“es schmeck lecker!” – Katzenjammers

Located just outside of London Bridge station, on the cusp of the hustling and bustling London Borough Market, down two flights of stairs and located in a basement hides a piece of Bavaria. Katzenjammers is a beer hall serving traditional food and drink originated from the south of Germany.

If it wasn’t for such modern touches as the electric lighting, you would think this is a distant village local watering hole in the German-Austrian countryside, not located in central London. It’s exactly what you imagine from a traditional beer hall, its layout is spread out with a low ceiling and the surfaces made up of woods and stone. To get the full experience I thoroughly recommend going with a big group. The tabling is hard, thick wood, which reminds me of church pews. Remember to bring a jumper or a pillow to sit on!

Bring a pillow. . . and a crowd. . .

Furthermore, there aren’t any stools at the bar or small seats for singular patrons. This place emphasises the socialising aspects like traditional village pubs, its easy to see how places like this became cultural hotspots throughout history. It’s supposed to be warm and inviting and sociable. It’s meant for meetings and groups. One problem is that this place has “reserved” signs on nearly every table when I’m there. Book in advance to avoid mcdonalds disappointment.

Not being a huge fan nor an expert of beer – (“why do they all taste like toast?”) – I found myself at odds with the dozen or so continental drinks on tap. Helpfully, should you find yourself confused or intimidated, the (extremely friendly) staff offer to let you try a shot of a beer before buying a glass. My tipple for tonight would be a Steiner of rose beer. This to my surprise hits the spot of sweet without being horrendously on the nose and knackering your pancreas for the next week. A litre Steiner goes for £12.70 and lasts roughly ten minutes. Sweet and tangy to taste, smooth and silky texture. It most certainly compliments a main course.

Katzenjammer menu
Ich bin Wurst.

“. . .this is a meat lovers paradise, classic German food gives a large selection of Die Wurst, specially made with herbs, spices and mixtures of different meat.”

Food wise, although my curiosity is roused by the large menu I had to go with the classic national dish; currywurst – salted french fries, chopped up bratwurst in a smoky, spicy tomato sauce. For roughly £10 you too can taste this vastly underrated and glorious national dish of Deutschland. Traditional dishes such as schnitzels, sausages and breads are available. Service is fast, and the food is amazing quality.

There’s about two main meals on this menu that’s meat free so perhaps vegetarians might want to rain check heading here for dinner. For those of us less morally inclined this is a meat lovers paradise, classic German food gives a large selection of Die Wurst, specially made with herbs, spices and mixtures of different meat. This ain’t your average Richmond, folks. And it’s worth trying.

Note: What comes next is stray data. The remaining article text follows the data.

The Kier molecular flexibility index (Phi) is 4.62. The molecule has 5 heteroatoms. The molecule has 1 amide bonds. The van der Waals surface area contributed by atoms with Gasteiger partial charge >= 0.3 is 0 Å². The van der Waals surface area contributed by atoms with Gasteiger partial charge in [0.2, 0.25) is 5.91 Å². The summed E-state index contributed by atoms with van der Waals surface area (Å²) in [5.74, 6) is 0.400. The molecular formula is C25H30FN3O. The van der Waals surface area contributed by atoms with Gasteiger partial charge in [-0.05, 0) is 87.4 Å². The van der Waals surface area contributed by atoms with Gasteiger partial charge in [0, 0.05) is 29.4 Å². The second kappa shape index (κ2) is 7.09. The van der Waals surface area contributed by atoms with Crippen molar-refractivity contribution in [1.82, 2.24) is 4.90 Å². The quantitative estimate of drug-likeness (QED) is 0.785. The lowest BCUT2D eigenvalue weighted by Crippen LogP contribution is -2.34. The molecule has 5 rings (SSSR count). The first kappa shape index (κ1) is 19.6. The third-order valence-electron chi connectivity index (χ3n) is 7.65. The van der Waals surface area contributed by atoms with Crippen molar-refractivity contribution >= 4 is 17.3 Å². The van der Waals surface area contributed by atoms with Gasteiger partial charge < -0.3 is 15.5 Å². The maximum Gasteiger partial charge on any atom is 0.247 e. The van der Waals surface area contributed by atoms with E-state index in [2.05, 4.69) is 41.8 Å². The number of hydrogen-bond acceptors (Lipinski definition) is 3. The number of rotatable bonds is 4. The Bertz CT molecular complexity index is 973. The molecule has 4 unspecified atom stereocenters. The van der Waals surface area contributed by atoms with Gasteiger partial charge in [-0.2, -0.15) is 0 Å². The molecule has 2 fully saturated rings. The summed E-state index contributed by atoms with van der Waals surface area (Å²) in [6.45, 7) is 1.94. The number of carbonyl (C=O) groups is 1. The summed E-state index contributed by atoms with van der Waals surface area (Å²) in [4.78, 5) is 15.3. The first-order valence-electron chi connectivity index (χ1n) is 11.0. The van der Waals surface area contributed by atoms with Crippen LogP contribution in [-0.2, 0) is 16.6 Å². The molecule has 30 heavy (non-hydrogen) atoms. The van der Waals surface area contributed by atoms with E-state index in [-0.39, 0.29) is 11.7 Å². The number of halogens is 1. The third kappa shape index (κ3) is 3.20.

Katzenjammer's currywurst, washed down with a litre of rose beer.
Yes, it was delicious.

“Lemme see that drinks menu again?”

Naturally as conversation and dinner ends you’re inclined to a night cap. Luckily Katzenjammers provides a comprehensive schnapps menu with flavours in fruit, chocolate and goldschlager; which I’m certainly not scared to pronounce. Also on sale are a variety of Belgium beers in banana, honey, chocolate and passion fruit flavours that go down very nicely indeed.

Katzenjammer Drink Menu
I recommend all of them.

The biggest draw back to this whole place is the sheer wall of noise. The acoustics and the building make this place sound like a live concert. This isn’t a problem if you have the lung capacity of a blue whale and the voice of Brian Blessed. For quieter souls I heartedly recommend to stay away during busier hours. I’m not the quietest person and it’s still frustrating when I must yell at the top of my voice to someone sitting opposite me. It ends up with everyone yelling over each other which exasperates the problem. We ought to have a speaking stick, where you can only speak if you are holding it. One stick to a table.

I suppose this is the best argument against going to places that are replications – hyper normality as tourism. Just because something is traditional, doesn’t mean it’s the best way of doing things. Having said that, you’re paying for an experience that many people would never be able to touch outside of countrysides in central Europe.

All in all, definitely a great night, just remember to pack your megaphone. Or beef up on your B.S.L.

Ich bin ein Katzenjammers.


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